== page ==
and try and bring the two sides together. KYLE BASS: Right, somebody had to. KATHRYN HAUN: Right, to usher this forward. KYLE BASS: Yeah. And you still hold that seat today, you’re
bringing the regulatory supervisory world into meet with the good guys on the investing
side and bring them closer together. Because historically, there’s been this wall,
that virtual wall that really shouldn’t exist. KATHRYN HAUN: Yeah, I find it’s not even just
with the regulators and policymakers. It’s even with mainstream traditional players
in financial institutions or Wall Street. And I think that the way the technologists
that I know, particularly in the crypto space, but just across a variety of technologies,
think about this technology like crypto and the way that policymakers or regulators or
even Wall Street and some traditional financial institutions think about this technology are
very different. And there’s a real need to bridge that gap. And so, that’s what I’m trying to do now. And I started that with vis a vis the policymakers
and regulators when I was still in the US Attorney’s Office. And so, through that work, I got to know more
and more of what I’ll just call them the legitimate players in the industry. And there are many, and that number is growing. And those guys and gals, they don’t want nefarious
activity on their platforms. Not only is it illegal, but it’s also bad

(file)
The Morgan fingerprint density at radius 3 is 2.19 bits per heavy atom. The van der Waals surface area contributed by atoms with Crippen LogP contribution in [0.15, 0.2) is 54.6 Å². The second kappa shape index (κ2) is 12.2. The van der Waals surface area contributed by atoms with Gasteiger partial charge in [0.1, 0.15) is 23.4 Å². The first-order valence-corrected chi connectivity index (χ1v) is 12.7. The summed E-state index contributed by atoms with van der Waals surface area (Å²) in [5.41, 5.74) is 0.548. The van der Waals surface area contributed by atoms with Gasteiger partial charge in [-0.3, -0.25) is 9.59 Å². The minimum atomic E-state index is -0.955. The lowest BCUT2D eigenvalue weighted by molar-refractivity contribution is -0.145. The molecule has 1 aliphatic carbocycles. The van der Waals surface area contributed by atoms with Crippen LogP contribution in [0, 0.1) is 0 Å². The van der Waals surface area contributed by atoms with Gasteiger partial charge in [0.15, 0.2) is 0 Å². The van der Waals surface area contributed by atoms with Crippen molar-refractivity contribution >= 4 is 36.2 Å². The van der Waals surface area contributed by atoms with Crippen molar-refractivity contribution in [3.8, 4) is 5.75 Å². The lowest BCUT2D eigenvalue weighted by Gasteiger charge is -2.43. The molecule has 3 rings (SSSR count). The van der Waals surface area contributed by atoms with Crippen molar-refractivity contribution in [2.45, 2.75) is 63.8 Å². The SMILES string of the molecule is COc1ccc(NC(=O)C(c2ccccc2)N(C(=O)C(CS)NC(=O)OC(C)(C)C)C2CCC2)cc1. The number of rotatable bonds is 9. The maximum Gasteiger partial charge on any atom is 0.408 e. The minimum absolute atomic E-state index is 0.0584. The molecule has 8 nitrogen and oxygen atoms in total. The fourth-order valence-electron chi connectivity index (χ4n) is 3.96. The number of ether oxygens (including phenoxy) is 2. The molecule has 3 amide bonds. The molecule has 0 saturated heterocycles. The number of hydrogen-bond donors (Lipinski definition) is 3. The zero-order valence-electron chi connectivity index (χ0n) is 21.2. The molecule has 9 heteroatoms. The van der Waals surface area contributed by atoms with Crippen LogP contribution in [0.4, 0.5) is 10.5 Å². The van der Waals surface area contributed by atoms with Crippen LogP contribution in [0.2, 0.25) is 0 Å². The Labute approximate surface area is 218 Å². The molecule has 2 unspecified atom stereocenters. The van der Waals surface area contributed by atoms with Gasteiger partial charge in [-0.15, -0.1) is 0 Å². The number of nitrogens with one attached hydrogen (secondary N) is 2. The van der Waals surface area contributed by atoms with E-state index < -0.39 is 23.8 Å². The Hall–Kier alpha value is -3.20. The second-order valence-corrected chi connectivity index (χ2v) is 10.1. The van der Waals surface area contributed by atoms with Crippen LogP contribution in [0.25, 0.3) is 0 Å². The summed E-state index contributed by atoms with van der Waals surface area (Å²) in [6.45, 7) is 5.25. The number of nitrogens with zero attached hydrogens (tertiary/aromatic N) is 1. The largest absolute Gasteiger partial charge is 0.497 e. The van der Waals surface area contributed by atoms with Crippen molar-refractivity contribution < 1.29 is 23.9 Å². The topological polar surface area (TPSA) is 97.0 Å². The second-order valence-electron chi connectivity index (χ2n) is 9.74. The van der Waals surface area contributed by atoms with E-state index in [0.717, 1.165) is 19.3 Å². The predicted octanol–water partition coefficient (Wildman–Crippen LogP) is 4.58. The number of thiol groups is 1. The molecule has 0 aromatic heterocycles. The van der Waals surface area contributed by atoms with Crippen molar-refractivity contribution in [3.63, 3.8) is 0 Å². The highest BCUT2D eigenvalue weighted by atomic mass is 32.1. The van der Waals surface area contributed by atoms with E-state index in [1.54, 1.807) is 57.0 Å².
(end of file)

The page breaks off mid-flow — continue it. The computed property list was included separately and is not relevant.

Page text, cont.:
for business. And so, they are very much incentivized to
follow the law and follow regulations, they just would tell you, we don’t know what laws
and regulations apply to us, which I think is a fair criticism. There’s been a lot of regulatory uncertainty,
particularly in this space. And so, it was time for me to go from the
government. And yet there’s this whole other world I wanted
to dive deeper into. And so, I was very fortunate. In May, two years ago, I joined the board
of directors of Coinbase, which is one of the world’s leading digital asset platforms. And so, I joined that board. And there, I met my now partner, Chris Dixon. And I also, through that work, met a variety
of other venture capital firms, but also met Ben Horowitz and Marc Andreessen of Andreessen
Horowitz. And so, got to know them while I was serving
on the board of one of their portfolio companies, Coinbase. I also joined the board of another of a cyber
security company called Hacker One, which is a bug bounty white hat hacking platform. And again, this is I think, Hacker One is
a great example of, you think of hackers sometimes and you think of like black hat hackers, and
this image of people doing bad, but actually white hat hackers are some of our best defenses
against the black hat hackers. KYLE BASS: Absolutely. So, you moved through the US Attorney’s Office,
in your core competencies and brought those to the investing side, the corporate side
from the board perspective, and then the investing side on how you think about these things going
forward. And I think everyone watching is going to
be most interested now in understanding how you’re thinking about where there are opportunities
to invest? Where are you, more broadly speaking, where